In the Middle Ages, one could find out information about various animals (real and imagined) in books known as Bestiaries. Mostly based on ancient writers and medieval legends, these books offer some very strange descriptions of beasts. Here is how one 13th century Bestiary – Oxford’s Bodleian Library MS 764 – details the unusual attributes and characteristics of ten animals.
The nature of the lion is such that he is not enraged by men if he is not harmed by them…The merciful nature of lions is confirmed by numerous examples; they will spare men lying on the ground, and will lead captives whom they meet to their home. They will attack men rather than women. They only kill children if they are exceptionally hungry.
There is animal called the beaver, which is quite tame, whose testicles are excellent as medicine … When it realises that hunters are pursuing it, it bites off its testicles and throws them down in front of the hunters, and thus takes flights and escapes.
The viper is so called because it gives birth under duress. For when its belly feels the pangs of birth, its offspring do not await their natural release in good time but bite through the mother’s body and break out, killing the mother. It is said that the male puts his head in the female’s mouth in order to release his semen; she, in her sexual ecstasy, bites the male’s head off; and so both parents die: the male in mating, the female in giving birth.
The males respect the pregnant females, and if they live in the same cave, they occupy separate lairs. The time of childbirth is accelerated with them, because the womb is freed of its burden after thirty days. And this rapid pregnancy produces formless creatures. They give birth to little formless lumps of flesh, white in colour and without eyes. They shape them by gradually licking them with their tongue, warming them in the meanwhile on their breast, so that the heat of the embrace brings them to life.
Stags are the enemies of serpents; as soon as they feel the symptoms of illness, they entice snakes out of their holes with the breadth of their noses, and overcoming their harmful poison, feed on them and are cured.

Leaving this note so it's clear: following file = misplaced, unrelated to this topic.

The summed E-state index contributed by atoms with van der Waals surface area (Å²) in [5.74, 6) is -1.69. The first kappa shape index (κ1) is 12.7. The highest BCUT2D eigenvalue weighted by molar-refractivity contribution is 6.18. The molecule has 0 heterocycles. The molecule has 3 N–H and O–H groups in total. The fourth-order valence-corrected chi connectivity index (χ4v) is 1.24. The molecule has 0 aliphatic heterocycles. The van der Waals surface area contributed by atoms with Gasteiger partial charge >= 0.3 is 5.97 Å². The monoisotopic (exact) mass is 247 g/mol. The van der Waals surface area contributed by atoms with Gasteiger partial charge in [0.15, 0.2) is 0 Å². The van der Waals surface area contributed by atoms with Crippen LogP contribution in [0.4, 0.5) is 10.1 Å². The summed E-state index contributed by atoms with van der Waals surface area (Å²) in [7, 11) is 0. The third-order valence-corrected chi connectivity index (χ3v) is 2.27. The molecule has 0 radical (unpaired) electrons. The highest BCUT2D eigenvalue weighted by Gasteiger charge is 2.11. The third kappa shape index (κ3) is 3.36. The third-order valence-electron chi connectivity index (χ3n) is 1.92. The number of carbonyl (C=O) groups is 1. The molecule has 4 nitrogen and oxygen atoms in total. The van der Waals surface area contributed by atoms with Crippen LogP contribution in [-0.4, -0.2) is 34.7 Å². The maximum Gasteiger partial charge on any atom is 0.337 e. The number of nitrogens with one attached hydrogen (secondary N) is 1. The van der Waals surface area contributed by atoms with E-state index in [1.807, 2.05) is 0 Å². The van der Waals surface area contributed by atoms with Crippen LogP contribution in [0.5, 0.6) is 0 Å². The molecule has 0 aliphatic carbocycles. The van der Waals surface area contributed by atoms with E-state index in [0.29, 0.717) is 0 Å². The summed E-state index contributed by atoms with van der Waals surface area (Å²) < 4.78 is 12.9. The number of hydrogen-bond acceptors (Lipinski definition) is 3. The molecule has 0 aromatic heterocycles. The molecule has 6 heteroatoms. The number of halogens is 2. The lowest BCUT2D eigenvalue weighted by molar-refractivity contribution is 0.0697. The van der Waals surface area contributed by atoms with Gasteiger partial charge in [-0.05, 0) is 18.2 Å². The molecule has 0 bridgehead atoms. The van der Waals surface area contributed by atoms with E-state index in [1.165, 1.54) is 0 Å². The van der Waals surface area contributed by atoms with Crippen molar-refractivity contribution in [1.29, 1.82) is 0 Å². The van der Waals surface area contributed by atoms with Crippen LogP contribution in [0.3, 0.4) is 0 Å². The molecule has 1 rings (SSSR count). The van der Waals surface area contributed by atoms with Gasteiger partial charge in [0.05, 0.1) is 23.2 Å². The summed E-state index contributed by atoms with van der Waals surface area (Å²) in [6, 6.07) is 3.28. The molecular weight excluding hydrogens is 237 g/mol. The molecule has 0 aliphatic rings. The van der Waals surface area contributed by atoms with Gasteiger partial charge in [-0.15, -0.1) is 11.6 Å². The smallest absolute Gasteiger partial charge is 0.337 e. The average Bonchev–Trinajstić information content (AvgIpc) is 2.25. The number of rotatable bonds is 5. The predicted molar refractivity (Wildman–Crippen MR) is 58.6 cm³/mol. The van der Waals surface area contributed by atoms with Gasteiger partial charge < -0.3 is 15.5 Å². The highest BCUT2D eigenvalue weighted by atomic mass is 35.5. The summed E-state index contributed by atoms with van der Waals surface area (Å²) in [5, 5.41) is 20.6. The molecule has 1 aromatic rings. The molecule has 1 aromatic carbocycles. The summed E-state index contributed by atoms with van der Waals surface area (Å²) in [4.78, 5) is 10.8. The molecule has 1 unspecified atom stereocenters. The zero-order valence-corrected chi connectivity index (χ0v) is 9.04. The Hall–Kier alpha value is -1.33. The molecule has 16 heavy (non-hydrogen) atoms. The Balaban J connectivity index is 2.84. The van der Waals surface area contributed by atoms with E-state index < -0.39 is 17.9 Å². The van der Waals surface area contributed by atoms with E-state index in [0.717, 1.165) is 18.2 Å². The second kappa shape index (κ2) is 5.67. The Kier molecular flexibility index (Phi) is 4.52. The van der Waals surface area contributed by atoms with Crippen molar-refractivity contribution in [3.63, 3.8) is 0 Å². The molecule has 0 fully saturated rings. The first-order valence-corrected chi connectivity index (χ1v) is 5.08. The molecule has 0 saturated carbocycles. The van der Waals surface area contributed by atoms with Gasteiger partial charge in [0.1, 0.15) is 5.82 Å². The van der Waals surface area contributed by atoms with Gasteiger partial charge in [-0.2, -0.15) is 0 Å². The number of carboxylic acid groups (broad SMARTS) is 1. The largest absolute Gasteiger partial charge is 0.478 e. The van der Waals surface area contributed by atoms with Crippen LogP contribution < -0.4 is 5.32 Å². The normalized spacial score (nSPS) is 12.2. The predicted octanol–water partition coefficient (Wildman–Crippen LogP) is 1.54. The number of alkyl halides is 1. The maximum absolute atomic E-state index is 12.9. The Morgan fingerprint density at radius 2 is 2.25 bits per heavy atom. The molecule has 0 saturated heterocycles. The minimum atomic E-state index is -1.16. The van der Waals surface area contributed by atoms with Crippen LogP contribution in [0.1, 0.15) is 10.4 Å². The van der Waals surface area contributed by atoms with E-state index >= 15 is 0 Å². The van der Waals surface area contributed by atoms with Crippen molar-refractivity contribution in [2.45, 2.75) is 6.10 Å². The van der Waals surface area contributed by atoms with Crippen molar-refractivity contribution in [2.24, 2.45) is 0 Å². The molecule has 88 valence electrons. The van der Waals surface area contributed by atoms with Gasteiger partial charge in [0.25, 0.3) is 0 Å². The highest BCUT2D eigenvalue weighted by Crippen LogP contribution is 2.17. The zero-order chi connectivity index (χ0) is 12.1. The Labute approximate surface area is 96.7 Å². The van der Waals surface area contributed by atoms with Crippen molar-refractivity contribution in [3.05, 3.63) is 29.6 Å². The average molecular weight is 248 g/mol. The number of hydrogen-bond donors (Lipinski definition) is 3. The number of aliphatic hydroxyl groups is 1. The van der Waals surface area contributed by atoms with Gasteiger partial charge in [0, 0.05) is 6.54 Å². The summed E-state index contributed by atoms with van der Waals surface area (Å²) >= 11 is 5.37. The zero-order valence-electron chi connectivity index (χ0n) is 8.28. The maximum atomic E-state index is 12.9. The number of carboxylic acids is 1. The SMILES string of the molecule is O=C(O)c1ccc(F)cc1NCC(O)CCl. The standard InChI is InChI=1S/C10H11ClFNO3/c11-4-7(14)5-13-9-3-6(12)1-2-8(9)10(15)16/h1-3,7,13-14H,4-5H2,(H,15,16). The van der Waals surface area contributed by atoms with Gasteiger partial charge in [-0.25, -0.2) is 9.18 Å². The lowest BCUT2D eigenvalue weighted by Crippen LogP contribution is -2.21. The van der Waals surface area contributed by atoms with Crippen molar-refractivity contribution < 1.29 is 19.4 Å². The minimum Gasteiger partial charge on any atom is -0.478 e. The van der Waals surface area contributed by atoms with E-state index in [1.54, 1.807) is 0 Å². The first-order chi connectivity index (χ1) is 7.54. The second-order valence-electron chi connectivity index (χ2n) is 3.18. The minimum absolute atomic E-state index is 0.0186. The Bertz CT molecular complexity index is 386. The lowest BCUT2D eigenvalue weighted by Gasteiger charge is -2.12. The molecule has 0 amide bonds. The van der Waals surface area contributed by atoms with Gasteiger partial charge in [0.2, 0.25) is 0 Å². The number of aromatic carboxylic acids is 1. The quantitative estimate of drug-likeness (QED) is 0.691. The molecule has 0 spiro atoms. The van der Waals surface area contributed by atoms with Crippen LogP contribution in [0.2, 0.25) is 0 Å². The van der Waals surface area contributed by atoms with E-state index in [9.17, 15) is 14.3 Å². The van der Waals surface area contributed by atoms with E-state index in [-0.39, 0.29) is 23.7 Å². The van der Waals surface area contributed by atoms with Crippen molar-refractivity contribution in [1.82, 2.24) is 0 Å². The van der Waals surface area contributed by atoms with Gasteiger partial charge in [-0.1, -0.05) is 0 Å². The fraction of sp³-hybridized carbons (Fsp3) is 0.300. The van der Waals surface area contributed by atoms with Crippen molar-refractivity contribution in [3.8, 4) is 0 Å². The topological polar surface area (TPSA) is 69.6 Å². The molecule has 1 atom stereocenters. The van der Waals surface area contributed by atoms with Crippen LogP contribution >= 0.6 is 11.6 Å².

If a tigress finds her lair robbed of its cubs, she set out at once in pursuit of the thief. When the latter, even if he is mounted on a swift horse, realises that he is being overtaken by the speed of the beast, and has no other means of escape, he will use this ingenious deception. As soon as he sees that the tigress is near him, he throws down a glass sphere. The tigress is deceived by the image in it, and believes it is her cub. She halts in her tracks and tries to pick up the cub. Delayed by the false appearance, she redoubles her speed in pursuit of the rider, spurred on by her fury. But he throws down another sphere, which delays her again, because the memory of the deception is overcome by her maternal instinct. She turns the hollow image and sits down as if to suckle her cub. So the intensity of her motherly love betrays her, and deprives her of both her revenge and her cub.
It is a clever, cheating animal. If it is hungry and cannot find anything to eat, it rolls in red earth, so that it seems as if it spotted with blood, and lies on the ground holding its breadth, so that it is hardly breathing. The birds see that it is not breathing, and is lying there spotted with blood with its tongue hanging out, and think it dead. They fly down to perch on it, and it seizes them and devours them.
The salamander is so called because it is proof against fire; it is the most poisonous of all poisonous creatures. Others kill one at a time; this creature kills several at once. For if it crawls into a tree, all the apples are infected with its poison, and those who eat them die. In the same way, if it falls in a well, the water will poison those who drink it. It is the enemy of fire and alone among animals can put out flames. It lives in the midst of flames without pain and without being consumed; not only does it not burn, but it puts out the flames.
The wolf is a ravenous beast, and thirsts for blood … if it has to hunt it prey by night, it slinks up to the sheepfold like a lame dog, and, so that the dogs do not catch its scent and wake the shepherds, it goes upwind. And if a twig breaks under its foot and makes a noise, it punishes that foot by biting it. Its eyes shine in the night like lanterns; its nature is such that if it sees a man before the man catches sight of it, it can deprive him of his voice, and it will then take no notice because it has won this victory over his voice.
When he has eaten and is full, he hides in his lair and sleeps. After three days he rouses himself from sleep, and lets forth a great roar; and out of his mouth comes a very sweet smell that seems to contain every kind of scent. When the other animals hear his voice they gather from far and near, and follow him wherever he goes on account of the sweetness of his breath. Only the dragon, hearing his voice, hides in terror in the bowels of the earth. There it lies in a daze, because it cannot bear the sweet smell, and remains motionless, as if it were dead.
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